The prolific work of Hugh T Keyes is well documented throughout Grosse Pointe. Having covered several of his homes – he designed over 20 in the community – we wanted to bring to your attention to yet one more of his wonderful creations, 114 Lothrop, Grosse Pointe Farms.
Many of Keyes designs were known for being ‘built for the ages’, and spanned many architectural styles. During the 1930’s Keyes began to focus his attention on designing Regency style reinforced-concrete homes, creating several in Grosse Pointe during this era, including:
- Trix House – Fisher Road, 1937
- Woodley Green – 635 Lake Shore Dr. 1934
- Joy House – 60 Renaud Rd, 1938
- Hudson House – 114 Lothrop Rd, 1937
The Hudson House, located at 114 Lothrop was built for decorated Canadian veteran of World War 1, Doctor J. Stewart Hudson. The 11,104 sq ft, 9-bed, 9-bath residence contains many classical Regency features, complimented by numerous additional Georgian components.
Regency residences are recognized for their elegance, and refinement with many buildings featuring an impressive entryway to the front door, typically framed by two columns. Another characteristic of many regency homes is a white painted stucco façade, however in the case of 114 Lothrop Keyes chose to construct the house from red brick, incorporating a large central pediment, with a circular stone relief above the formal doorway on the façade. The design also accommodates a flat, parapet roof, while an iron fence frames the circular drive way.
According to research by Thomas W. Brunk, an article from the Architectural Forum in 1937 reported “Few traditional domestic styles are more in harmony with present-day building trends than Regency. Simple and dignified, it lends itself with grace to the modifications demanded by contemporary living requirements”.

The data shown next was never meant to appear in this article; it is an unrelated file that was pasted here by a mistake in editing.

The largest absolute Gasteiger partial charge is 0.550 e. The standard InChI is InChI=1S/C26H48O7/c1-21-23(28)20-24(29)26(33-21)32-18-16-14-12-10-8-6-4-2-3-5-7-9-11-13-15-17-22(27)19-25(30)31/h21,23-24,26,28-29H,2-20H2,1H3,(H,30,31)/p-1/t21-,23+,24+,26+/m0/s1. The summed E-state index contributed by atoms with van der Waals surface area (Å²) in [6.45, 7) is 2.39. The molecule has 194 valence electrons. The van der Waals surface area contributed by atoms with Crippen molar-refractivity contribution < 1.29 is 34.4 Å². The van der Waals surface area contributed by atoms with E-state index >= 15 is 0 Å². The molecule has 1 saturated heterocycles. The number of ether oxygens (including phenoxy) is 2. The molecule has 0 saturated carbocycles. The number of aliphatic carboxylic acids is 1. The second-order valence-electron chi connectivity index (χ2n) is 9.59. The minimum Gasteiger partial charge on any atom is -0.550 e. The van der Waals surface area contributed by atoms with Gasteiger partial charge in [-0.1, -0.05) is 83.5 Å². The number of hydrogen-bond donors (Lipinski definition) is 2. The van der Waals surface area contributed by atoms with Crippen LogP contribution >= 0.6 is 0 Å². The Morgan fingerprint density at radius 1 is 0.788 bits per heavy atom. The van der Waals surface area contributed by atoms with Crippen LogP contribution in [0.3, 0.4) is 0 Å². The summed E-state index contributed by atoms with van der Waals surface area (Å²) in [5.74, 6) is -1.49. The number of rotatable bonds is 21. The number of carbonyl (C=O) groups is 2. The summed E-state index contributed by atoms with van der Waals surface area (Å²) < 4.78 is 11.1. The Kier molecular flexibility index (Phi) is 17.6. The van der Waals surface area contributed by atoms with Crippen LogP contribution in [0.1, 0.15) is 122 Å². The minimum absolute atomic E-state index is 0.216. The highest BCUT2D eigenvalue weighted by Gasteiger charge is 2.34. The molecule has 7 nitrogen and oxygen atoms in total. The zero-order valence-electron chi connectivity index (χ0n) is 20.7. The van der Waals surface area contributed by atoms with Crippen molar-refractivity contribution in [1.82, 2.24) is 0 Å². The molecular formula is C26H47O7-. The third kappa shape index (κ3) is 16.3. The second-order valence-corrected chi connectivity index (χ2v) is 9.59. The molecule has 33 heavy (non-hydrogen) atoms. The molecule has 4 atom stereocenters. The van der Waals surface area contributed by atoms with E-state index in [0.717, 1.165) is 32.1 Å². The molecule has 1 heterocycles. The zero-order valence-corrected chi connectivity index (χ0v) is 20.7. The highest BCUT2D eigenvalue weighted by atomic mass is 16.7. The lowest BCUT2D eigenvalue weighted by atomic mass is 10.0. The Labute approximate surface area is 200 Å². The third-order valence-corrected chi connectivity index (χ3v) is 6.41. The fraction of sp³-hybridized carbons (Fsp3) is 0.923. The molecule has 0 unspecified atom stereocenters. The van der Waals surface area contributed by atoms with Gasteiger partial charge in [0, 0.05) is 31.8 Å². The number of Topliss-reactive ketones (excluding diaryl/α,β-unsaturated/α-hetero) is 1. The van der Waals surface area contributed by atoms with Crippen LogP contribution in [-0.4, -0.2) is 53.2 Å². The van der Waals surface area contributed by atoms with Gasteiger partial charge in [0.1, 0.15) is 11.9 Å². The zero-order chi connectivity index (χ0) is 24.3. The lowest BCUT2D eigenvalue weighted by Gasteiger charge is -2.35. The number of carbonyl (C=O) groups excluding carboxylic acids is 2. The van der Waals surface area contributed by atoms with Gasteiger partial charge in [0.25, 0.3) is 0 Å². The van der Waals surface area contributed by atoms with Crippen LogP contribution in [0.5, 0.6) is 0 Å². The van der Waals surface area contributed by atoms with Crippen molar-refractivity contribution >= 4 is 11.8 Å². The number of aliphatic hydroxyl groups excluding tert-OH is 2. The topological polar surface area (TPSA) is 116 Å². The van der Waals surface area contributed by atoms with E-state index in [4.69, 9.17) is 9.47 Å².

The research by Brunk also offers some wonderful details on the interior of the home. The front hallway features a black and white marble floor leading into a long hallway, which provides access to five rooms – the living room, library, study, kitchen and the family room. Many of the rooms feature beautiful arched doorways, and several large detailed fireplaces. Brunk reports that decorative elements in the home are minimal yet used effectively to provide elegance to the rooms.
The large living room (34’ x 22’) contains two symmetrically placed windows – a typical feature of Regency designs – providing the Hudson’s with wonderful views of the garden, as does the entrance to the summer room, which is accessed via the library. The two-story sweeping staircase to the second floor features modern iron balusters and a wood banister.
It appears that many of the decorative details found throughout the interior of the home are inspired by a Greek Key motif – a decorative border constructed from a continuous line, shaped into a repeating pattern. This is echoed by further Greek themed elements on the fireplace(s) and in the ironwork.
Through Brunk’s research we know Mrs. Hudson hired landscape architect F. Bruce Winkworth to design the garden. In 1946, a large circular fountain, created from an antique wellhead was incorporated into the design. The fountain was reportedly designed by prominent Grosse Pointe architect Leornard B. Willeke, who designed many superb homes in Grosse Pointe Park. It is believed Willeke had worked with F. Bruce Winkworth on several landscape projects, along with designing the gardens and a fountain at 226 Provincial, Grosse Pointe Farms in 1940.
The house was completed in 1937 and reportedly cost the Hudson’s $250,000 – around $4m dollars today. The Hudson’s resided in the house until 1978.
The residents of Lothrop are no strangers to the grand beautiful homes on their street. Just across from the Hudson home is 99 Lothrop designed by renowned architect Charles A. Platt – but that’s another story!
We will be continuing the series with another extraordinary building next week.
Written by Katie Doelle
© 2015 Higbie Maxon Agney
If you have a home or building you would like us to profile please contact Darby Moran – Darby@higbiemaxon.com – we will try and feature the property.
(For more historical information on Grosse Pointe, visit Grosse Pointe Historical Society).